In another article which goes “against the grain” of school vouchers, the Anti-Defamation League (ADL) argues, “school vouchers are the wrong choice for public education” (ADL 2). They believe that the school voucher program undermines two American traditions: universal public education and the separation of church and state. Public education is directly affected because attendance will diminish since children will now have the option to attend private schools. This will create catastrophic losses to the future state funds towards the public school systems because without attendance the system cannot thrive; school vouchers would be at fault since there will be no one to teach anymore. Moreover, according to the ADL, the separation of church and state is being violated because the school vouchers are constitutionally “suspect.” The ADL believes school vouchers “…would force citizens – Christians, Jews, Muslims, and atheist – to pay for the religious indoctrination of school children at schools with narrow parochial agendas” (ADL 1). This would cause children of any and all religions to take up Catholic religious teachings because most private schools “revolve” around such teachings. In order to utilize the school vouchers a student would definitely be subjected to these kinds of teachings. Although there is nothing wrong with Catholicism, it still would compromise the teachings of other religions in order to use the school voucher system effectively. This solidifies the point brought to light earlier by Derrick Jackson arguing, “…so many children will be left behind” (Jackson 2).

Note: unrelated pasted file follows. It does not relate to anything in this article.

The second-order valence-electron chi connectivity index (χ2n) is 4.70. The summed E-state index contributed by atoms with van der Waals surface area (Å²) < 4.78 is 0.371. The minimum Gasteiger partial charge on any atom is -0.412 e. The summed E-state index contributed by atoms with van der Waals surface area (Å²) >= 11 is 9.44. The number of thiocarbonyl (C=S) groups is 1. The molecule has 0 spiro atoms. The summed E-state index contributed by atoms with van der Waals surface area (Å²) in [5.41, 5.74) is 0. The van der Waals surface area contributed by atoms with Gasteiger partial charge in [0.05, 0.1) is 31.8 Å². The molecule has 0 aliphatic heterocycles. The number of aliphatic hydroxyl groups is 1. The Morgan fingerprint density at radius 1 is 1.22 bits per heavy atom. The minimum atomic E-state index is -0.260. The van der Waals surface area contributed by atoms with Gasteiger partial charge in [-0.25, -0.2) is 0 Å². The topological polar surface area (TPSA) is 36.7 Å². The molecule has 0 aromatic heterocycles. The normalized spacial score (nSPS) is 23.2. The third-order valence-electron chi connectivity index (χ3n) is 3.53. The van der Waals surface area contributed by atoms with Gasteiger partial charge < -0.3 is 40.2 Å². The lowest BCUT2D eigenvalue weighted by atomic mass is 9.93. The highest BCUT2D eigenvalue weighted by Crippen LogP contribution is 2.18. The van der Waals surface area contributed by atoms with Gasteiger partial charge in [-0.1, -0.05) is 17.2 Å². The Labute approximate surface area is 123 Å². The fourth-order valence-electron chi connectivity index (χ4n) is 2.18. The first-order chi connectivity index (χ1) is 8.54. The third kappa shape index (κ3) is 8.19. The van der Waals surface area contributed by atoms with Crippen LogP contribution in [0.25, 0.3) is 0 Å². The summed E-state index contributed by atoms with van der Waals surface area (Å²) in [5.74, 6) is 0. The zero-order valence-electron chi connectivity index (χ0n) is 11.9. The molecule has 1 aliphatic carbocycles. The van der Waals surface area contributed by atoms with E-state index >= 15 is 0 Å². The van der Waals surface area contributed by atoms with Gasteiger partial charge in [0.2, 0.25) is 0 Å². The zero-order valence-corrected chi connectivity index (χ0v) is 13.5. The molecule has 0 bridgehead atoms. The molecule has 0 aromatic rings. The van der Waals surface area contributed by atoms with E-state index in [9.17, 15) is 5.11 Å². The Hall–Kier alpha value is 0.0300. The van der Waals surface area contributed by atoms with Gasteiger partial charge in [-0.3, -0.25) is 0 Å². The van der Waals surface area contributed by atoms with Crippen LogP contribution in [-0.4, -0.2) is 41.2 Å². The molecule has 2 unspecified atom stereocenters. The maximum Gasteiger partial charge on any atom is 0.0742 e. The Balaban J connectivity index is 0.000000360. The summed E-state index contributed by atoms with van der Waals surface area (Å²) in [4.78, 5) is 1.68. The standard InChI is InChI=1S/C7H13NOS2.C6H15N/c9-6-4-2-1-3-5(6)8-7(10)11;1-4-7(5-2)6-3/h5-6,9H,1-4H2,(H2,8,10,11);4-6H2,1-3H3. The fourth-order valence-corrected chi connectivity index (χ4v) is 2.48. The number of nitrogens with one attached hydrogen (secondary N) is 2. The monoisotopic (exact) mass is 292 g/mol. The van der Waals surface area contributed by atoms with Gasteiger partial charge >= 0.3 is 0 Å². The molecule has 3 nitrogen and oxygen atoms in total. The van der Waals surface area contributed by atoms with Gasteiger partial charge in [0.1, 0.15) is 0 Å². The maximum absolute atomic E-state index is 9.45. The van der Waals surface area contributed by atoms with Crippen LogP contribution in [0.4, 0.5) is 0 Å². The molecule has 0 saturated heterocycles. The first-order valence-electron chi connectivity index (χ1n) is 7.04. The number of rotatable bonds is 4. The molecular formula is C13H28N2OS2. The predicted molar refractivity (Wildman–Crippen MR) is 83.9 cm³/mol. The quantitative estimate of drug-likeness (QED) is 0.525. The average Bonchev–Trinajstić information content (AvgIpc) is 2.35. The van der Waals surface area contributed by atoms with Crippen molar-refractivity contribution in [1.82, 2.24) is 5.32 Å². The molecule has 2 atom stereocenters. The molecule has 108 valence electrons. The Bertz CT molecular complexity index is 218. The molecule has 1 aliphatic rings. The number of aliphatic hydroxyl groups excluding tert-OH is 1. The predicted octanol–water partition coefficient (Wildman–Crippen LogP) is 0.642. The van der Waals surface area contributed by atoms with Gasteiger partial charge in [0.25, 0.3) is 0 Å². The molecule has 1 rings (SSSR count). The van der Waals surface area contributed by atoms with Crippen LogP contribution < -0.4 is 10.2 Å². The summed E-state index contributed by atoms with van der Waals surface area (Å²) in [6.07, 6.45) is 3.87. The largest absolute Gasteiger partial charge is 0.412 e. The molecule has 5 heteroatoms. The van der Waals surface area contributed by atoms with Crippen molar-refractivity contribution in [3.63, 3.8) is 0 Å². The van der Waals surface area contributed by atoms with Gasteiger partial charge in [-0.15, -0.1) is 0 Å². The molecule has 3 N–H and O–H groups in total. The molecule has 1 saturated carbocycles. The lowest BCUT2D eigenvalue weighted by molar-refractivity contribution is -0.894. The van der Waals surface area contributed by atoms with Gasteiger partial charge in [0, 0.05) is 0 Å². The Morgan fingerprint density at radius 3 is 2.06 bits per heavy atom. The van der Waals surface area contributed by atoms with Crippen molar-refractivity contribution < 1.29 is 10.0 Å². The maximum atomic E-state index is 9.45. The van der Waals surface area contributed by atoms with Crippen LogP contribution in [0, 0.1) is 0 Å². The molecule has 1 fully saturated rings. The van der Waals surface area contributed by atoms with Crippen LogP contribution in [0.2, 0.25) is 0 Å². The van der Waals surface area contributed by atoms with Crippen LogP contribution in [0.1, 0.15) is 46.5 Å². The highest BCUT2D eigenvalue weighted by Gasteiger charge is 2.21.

Although the ADL believes the separation of church and state are being violated – the Supreme Court affirmed the school voucher program. According to CNN, in an article written by Terry Frieden, “In a 5-4 ruling, the Supreme Court said the school voucher program does not constitute the establishment of religion” (Freiden 1). According to another article by P.J. McEwan, of the Peabody Journal of Education, “The pioneering case was Simmons-Harris v. Zelman in June 27, 2002, in which the Supreme Court removed a legal barrier to implementation of vouchers because existing private schools are mostly sectarian” (McEwan 2). The case was about separation of church and state within the public school system because the school voucher program in Clevaland, Ohio was allegedly compromising the First Amendment. The Chief Justice of the Supreme Court argued in a closing statement, “We believe the program challenged here is a program of true private choice”; “The Ohio program is neutral in all respects toward religion”; and, “It is part of a general and multifaceted undertaking by the State of Ohio to provide educational opportunities to the children of a failed school district” (McEwan 1). This now applies to all cases in regards to school vouchers because the Supreme Court verdict was the point of no return; it also solidified my position that school vouchers are beneficial to the “poor” and does not violate the First Amendment.